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C++ In Action

Pointers

A pointer variable stores the memory address of an object (for instance, of a variable, an array, a function, an instance of a class, etc.). Using a pointer one can access the contents of the object it points to. In this sense a pointer acts just like a reference, it is an alias of some other object. There is, however, one big difference between a pointer and a reference. A pointer is not permanently attached to an object-- it can be moved. The programmer can change the pointer to point to another object. This is a very powerful feature and, at the same time, a very dangerous one. The majority of bugs involve, in one way or another, the use of pointers. In C++ (and C) we have the following types of pointers:

  • Uninitialized pointers,
  • Pointers to deallocated memory,
  • Pointers beyond the end of an array,
  • Pointers that think they point to something else,
  • Cross your fingers, knock on wood kind of pointers.

Obviously we don’t want to use such pointers. We want to use pointers that at all times point to what they think (and we think, and the next person thinks) they point to. And that requires a lot of discipline on the programmer’s part. Therefore the first rule of pointer use is:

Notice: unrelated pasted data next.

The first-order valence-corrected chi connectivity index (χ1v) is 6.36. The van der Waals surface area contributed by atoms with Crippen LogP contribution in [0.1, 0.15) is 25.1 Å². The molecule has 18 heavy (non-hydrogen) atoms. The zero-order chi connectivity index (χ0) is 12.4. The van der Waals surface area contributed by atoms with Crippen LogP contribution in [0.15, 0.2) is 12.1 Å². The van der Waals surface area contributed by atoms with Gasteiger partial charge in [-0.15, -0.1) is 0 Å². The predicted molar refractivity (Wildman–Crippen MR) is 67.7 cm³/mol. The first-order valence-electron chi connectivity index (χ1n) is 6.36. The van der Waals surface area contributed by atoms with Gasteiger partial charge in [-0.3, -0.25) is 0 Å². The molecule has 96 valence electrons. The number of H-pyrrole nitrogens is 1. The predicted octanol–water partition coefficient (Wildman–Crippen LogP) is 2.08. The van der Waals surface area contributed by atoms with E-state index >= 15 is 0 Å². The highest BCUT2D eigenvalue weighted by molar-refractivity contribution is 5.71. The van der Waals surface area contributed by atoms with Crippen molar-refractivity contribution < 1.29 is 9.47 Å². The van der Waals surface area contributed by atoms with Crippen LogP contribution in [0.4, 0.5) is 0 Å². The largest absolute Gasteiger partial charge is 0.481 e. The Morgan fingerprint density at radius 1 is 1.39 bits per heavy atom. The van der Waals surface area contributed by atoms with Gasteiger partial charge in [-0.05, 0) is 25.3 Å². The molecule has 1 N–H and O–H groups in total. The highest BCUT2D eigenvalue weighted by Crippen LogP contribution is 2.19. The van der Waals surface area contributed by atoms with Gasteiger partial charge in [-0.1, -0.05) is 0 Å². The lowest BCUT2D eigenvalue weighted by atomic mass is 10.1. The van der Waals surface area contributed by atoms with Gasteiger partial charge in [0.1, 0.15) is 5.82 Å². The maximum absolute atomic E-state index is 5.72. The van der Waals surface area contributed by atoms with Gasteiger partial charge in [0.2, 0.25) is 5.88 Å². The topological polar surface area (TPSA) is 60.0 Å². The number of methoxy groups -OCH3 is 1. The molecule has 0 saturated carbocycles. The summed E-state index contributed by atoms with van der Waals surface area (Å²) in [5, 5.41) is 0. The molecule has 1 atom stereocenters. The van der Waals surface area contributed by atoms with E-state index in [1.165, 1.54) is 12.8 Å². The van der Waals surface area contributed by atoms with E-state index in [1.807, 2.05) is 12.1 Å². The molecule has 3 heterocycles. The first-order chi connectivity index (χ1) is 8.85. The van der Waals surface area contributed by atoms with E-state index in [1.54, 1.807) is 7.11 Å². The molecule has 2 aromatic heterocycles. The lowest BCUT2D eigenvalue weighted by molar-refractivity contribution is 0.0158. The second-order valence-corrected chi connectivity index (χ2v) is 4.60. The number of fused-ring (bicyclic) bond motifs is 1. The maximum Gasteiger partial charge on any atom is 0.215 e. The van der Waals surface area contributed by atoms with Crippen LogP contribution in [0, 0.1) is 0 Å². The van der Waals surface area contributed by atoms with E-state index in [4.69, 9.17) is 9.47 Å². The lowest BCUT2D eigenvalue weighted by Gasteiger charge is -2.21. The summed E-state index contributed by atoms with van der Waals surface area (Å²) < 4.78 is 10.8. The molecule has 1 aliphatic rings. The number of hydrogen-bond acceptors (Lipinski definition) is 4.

Don’t use pointers unless there is no other way.

Use references instead, whenever possible. You’ll definitely avoid the problem of uninitialized pointers. The use of references gives you also the opportunity to fine tune the scope of objects and variables. References, unlike pointers, have to be initialized at the point of definition. If they are inside an object, you’ll have to define the object in the right spot. It must be created within the scope where the objects to be accessed by these references are available. That imposes a certain natural order of creation.

Another misuse of pointers, a heritage of C, is the use of pointers in place of array indexes. The old argument was that scanning an array using a pointer results in faster code. Not so with modern optimizing compilers. It turns out that a compiler is more likely to do some aggressive (but correct!) optimizations when the algorithm is expressed using indexes rather than pointers. So here goes another myth from the dark ages of computing. We’ll discuss this issue in more detail soon.

Finally, many C-programmers are used to combining pointers with error codes, that is using a null pointer as a sign of error. Although there are ways of faking "null references," they won’t be discussed in this book for obvious reasons (they are ugly hacks!). The solution is either to separate error codes from references, or to use exceptions (see the chapter on resource management) to signal abnormal conditions. Of course, there is nothing wrong with functions that return pointers by design and use the null-pointer trick to signal special conditions.

 

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